“These Games are victim of circumstances,” he lamented. “Even at FISU level, Nigerian universities report late, most times, because NUGA Games do not hold, how can we get those that will compete at the world level.”

On the state of facilities at BUK, Usman said, “we are very lucky because both the management and the vice chancellor have deeper interest in sporting activities that is why we are satisfied with our facilities.”

He added, “because our VC and the management have special interest in sporting activities, we organise inter-faculties, inter-departments, inter-unions and inter-campuses competitions. We also organise Kano State Higher Institutions Staff Games, all in an effort to keep sporting activities alive.”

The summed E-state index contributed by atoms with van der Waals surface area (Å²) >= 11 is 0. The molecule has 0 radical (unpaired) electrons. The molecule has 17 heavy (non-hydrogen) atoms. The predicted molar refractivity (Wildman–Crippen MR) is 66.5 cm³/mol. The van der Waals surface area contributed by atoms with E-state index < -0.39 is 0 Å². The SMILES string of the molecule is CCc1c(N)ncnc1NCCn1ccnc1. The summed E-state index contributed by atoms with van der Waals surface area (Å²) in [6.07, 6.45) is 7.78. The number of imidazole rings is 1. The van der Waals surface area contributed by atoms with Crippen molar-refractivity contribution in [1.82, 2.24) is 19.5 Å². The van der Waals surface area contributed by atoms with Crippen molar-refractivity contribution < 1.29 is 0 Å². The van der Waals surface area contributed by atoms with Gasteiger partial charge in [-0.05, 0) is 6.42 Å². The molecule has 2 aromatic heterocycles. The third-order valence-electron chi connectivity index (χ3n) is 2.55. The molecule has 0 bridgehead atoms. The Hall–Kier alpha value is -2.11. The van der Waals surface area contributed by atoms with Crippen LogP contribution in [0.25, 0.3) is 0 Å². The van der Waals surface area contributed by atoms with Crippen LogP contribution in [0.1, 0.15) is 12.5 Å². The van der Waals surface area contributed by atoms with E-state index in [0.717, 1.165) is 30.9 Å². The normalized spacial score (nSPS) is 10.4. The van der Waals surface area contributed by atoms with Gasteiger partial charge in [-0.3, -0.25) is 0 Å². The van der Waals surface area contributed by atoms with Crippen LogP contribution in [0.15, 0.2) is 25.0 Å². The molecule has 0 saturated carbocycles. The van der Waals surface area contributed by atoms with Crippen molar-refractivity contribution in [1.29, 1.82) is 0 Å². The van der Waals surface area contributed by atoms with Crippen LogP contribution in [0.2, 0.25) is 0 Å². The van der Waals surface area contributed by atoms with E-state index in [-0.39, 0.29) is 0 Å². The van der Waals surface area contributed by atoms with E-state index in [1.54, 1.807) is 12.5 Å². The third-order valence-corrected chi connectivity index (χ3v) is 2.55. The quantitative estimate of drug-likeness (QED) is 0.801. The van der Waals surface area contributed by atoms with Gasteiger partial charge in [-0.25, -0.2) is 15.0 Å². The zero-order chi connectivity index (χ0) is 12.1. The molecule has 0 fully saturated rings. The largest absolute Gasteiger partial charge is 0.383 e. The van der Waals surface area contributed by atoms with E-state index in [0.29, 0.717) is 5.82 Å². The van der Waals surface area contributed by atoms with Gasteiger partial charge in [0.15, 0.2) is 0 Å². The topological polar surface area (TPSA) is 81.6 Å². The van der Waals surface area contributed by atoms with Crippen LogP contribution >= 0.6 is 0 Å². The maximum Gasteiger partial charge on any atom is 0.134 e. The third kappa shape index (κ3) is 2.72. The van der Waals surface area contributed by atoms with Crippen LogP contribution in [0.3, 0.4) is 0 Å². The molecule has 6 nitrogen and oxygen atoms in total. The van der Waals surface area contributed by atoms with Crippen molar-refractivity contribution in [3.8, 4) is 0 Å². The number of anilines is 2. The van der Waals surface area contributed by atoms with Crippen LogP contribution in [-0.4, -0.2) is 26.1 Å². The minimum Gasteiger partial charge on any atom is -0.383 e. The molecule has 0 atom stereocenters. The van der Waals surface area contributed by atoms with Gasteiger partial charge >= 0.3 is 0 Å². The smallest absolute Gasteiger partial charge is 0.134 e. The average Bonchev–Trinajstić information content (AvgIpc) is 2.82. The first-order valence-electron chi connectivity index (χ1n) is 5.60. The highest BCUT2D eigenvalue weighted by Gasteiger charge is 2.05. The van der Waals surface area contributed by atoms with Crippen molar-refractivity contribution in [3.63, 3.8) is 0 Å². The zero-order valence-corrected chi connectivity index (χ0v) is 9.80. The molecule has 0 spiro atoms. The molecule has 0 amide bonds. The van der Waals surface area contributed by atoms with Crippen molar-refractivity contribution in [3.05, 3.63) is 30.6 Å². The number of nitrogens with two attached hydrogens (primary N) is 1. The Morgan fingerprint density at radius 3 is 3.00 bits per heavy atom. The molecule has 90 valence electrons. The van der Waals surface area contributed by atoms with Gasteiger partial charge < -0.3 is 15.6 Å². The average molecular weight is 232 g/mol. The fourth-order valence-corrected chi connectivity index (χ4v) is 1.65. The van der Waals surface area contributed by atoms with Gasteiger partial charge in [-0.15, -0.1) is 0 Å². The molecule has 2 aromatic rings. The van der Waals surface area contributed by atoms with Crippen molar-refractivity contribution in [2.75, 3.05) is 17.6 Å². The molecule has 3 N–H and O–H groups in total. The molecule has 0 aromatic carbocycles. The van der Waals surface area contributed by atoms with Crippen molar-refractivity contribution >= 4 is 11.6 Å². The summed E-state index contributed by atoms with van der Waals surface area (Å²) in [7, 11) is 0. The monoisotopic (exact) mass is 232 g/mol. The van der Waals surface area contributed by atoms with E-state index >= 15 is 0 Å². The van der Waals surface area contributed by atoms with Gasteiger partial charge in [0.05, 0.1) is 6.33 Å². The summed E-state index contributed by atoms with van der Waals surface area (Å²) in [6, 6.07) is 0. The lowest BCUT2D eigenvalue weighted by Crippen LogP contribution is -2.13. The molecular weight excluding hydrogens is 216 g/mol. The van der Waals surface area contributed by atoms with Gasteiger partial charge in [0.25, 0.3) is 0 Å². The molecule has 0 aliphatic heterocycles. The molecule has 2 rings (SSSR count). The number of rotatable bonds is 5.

The deputy director also lamented the moving of National Schools Sports Federation (NSSF) from the National Sports Commission to the Federal Ministry of Education.

“When the NSSF was under the Commission, schools were doing well. Why then shouldn’t government revisit that issue with a view to taking it back to the Commission. This will go a long way in making tremendous progress in the area of sporting activities in our universities,” he advised.

Usman insists,  “it is the absence of proper sporting activities in our universities that force students to take part in cult-related activities and other vices common among people of their age.”

For him, “when students are very busy with their studies and engage in sports during their leisure time, such criminal activities will not be seen.”